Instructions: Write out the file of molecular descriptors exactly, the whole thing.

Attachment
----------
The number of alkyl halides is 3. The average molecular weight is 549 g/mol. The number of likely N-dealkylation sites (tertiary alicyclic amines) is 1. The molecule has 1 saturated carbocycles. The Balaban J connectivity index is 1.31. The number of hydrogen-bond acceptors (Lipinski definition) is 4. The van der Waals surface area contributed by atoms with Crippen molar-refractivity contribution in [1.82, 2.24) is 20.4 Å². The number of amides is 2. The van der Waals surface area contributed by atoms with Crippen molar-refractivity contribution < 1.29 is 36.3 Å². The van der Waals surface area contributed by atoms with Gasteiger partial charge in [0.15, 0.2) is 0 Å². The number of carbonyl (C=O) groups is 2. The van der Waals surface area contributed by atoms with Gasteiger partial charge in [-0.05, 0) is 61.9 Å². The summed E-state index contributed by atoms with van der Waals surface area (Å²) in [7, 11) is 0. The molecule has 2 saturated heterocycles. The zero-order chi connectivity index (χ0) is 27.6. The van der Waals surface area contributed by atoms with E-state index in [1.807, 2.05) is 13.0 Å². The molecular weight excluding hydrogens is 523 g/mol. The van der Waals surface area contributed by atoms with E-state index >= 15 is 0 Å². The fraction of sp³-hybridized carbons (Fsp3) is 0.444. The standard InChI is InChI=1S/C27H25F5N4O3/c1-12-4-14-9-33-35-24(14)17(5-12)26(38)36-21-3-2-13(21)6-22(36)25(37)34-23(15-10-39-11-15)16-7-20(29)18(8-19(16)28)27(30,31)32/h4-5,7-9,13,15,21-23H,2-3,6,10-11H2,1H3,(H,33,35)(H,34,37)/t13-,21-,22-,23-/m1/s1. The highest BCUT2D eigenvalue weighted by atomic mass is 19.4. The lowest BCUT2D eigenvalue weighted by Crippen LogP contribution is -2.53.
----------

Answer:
The number of alkyl halides is 3. The average molecular weight is 549 g/mol. The number of likely N-dealkylation sites (tertiary alicyclic amines) is 1. The molecule has 1 saturated carbocycles. The Balaban J connectivity index is 1.31. The number of hydrogen-bond acceptors (Lipinski definition) is 4. The van der Waals surface area contributed by atoms with Crippen molar-refractivity contribution in [1.82, 2.24) is 20.4 Å². The number of amides is 2. The van der Waals surface area contributed by atoms with Crippen molar-refractivity contribution < 1.29 is 36.3 Å². The van der Waals surface area contributed by atoms with Gasteiger partial charge in [0.15, 0.2) is 0 Å². The number of carbonyl (C=O) groups is 2. The van der Waals surface area contributed by atoms with Gasteiger partial charge in [-0.05, 0) is 61.9 Å². The summed E-state index contributed by atoms with van der Waals surface area (Å²) in [7, 11) is 0. The molecule has 2 saturated heterocycles. The zero-order chi connectivity index (χ0) is 27.6. The van der Waals surface area contributed by atoms with E-state index in [1.807, 2.05) is 13.0 Å². The molecular weight excluding hydrogens is 523 g/mol. The van der Waals surface area contributed by atoms with E-state index >= 15 is 0 Å². The fraction of sp³-hybridized carbons (Fsp3) is 0.444. The standard InChI is InChI=1S/C27H25F5N4O3/c1-12-4-14-9-33-35-24(14)17(5-12)26(38)36-21-3-2-13(21)6-22(36)25(37)34-23(15-10-39-11-15)16-7-20(29)18(8-19(16)28)27(30,31)32/h4-5,7-9,13,15,21-23H,2-3,6,10-11H2,1H3,(H,33,35)(H,34,37)/t13-,21-,22-,23-/m1/s1. The highest BCUT2D eigenvalue weighted by atomic mass is 19.4. The lowest BCUT2D eigenvalue weighted by Crippen LogP contribution is -2.53.